11 When you're ready to put Boston on your map, you may want to consider The Mapparium, located in the headquarters lobby of the Christian Science Monitor building. This dazzling globe is constructed of 600 concave glass panels on a bronze framework, all illuminated from the outside. While the world's borders may have shifted considerably since the Mapparium was built in 1935, the structure still lends itself to gatherings with an international or global theme.
12 You've done the Alcatraz theme party and the Streets of San Francisco reception, but have you experienced The Exploratorium? This hands-on science museum is housed in the magnificent Palace of Fine Arts, in San Francisco's Marina District. In the Tactile Dome, visitors climb, crawl, slither, squeeze, and grope their way--in total darkness--through a maze-like geodesic dome. Inside the dome, the walls, ceilings, and floors offer an ever-changing assortment of tactile surfaces to stroke, brush, poke, and prod. Talk about being hands-on...
13 In Cambridge, Mass., the MIT Museum is an interesting, often-overlooked venue tracing the history, accomplishments, and, yes, even the humorous hijinks of the venerable Massachusetts Institute of Technology. Here, it really does take a rocket scientist to figure out the homework.
The Museum's motto is "Where Art and Science Come Together," and this is an ideal place to come together for an education-themed reception, or one that recognizes your company's many innovations.
14 In Miami, party-goers can join more than 1,200 macaws, cockatoos, and parrots at Parrot Jungle & Gardens. In this lush setting, they'll also find alligators and monkeys, and a botanical garden. Don't forget to include the obligatory photo-op.
15 Due south as the parrot flies is Coral Castle in Homestead, Fla., built by a despondent suitor as a memorial to his fiancee. Working secretly over a period of 20 years, Edward Leedskalnin of Latvia single-handedly managed to carve, position, and arrange over 1,100 tons of coral rock to build his castle, one of the only objects in Homestead left unscathed by Hurricane Andrew. Sadly, his lost love was reportedly unimpressed, never even visiting the site to view her suitor's handiwork.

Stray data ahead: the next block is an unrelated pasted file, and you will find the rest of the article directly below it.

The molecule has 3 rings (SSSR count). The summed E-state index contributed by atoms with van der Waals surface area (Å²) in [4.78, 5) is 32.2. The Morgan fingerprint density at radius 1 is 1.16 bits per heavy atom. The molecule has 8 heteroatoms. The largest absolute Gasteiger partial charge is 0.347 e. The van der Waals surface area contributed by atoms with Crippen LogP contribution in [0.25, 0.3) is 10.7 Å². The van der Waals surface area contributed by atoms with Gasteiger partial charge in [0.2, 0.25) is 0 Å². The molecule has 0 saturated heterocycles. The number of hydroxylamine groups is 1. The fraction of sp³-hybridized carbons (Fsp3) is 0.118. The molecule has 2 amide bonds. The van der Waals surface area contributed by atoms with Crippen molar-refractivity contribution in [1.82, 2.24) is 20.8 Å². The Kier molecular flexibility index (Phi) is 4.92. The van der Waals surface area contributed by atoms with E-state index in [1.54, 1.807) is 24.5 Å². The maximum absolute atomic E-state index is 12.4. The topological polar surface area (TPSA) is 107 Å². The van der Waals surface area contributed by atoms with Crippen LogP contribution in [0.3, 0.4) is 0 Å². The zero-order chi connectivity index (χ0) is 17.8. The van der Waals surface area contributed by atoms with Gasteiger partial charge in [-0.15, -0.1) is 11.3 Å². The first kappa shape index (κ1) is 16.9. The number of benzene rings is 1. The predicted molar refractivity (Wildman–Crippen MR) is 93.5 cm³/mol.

1. The Newseum Contact: (703) 284-3544; (703) 888-NEWSEUM Accommodates: 800 inside Newseum; 200 on rooftop center, plus 100 on outdoor terrace (weather permitting); or 200 in dining room. Hours: Wednesday-Sunday, 10 a.m.5 p.m.
2. Rosicrucian Egyptian Museum and Planetarium Contact: (408) 947-3633 Accommodates: 450 for reception; 150 for seated dinner in one room; 225 for seated dinner, entire facility. Hours: Monday-Saturday, 10 a.m.-5 p.m.
3. Winchester Mystery House Contact: (408) 247-2000 Accommodates: 200 for indoor reception (winter); 1,000 for outdoor reception (summer) Hours: Daily, 9:30 a.m.-4 p.m.
4. Barbie Museum and Hall of Fame Contact: (650) 326-5841
5. Viacom Entertainment Store Contact: Virgil Williams, (312) 867-3500 Accommodates: 700 for reception Hours: Monday-Saturday, 10 a.m.-7 p.m.; Sunday, 11 a.m.-5 p.m.
6. New England Confectionery Company (Necco) Contact: (617) 876-4700
7. Museum of Pez Memorabilia Contact: (650) 347-2301 Accommodates: 15-20 Hours: Tuesday-Saturday 10 a.m.-6 p.m.
8. The Museum of Bad Art Contact: Contact: Louise Sacco, (781) 444-6757 Accommodates: 75-100 for reception; 50 for seated dinner Hours: Weekdays, 6:30 p.m.10 p.m.; Weekends, 1:30p.m.10 p.m.
9. The Mystery Spot Contact: (408) 423-8897 Accommodates: 120-200 for reception in the courtyard; 28-30 per tour group Hours: Summer, 9 a.m.-8:30 p.m. daily; Winter, 9 a.m.-4:30 p.m. daily
10. Splendid China Contact: (407) 396-7111 Accommodates: 750 in theatre; 1000 in amphitheater; 2000 for reception Hours: Daily, 9:30 a.m.7 p.m.
11. The Mapparium Contact: (617) 450-2000 Hours: Call for information.
12. The Exploratorium Contact: Group Reservations (415) 561-0308; Corporate Events (415) 561-0311 Accommodates: 3000-5000 for reception and 450+ for seated dinner Hours: Summer, 10 a.m.-6 p.m. daily; Wednesdays, 10 a.m.-9 p.m.
13. MIT Museum Contact: (617) 253-4444 Hours: Tuesday-Friday, 10 a.m.-5 p.m.; Saturday & Sunday, 12 p.m.-5 p.m.
14. Parrot Jungle & Gardens Contact: July Goldman, (305) 669-7007 Accommodates: Any size group Hours: Daily, 9:30 a.m-6 p.m.
15. Coral Castle Contact: (305) 248-6344 Hours: Daily, 9 a.m.-6 p.m.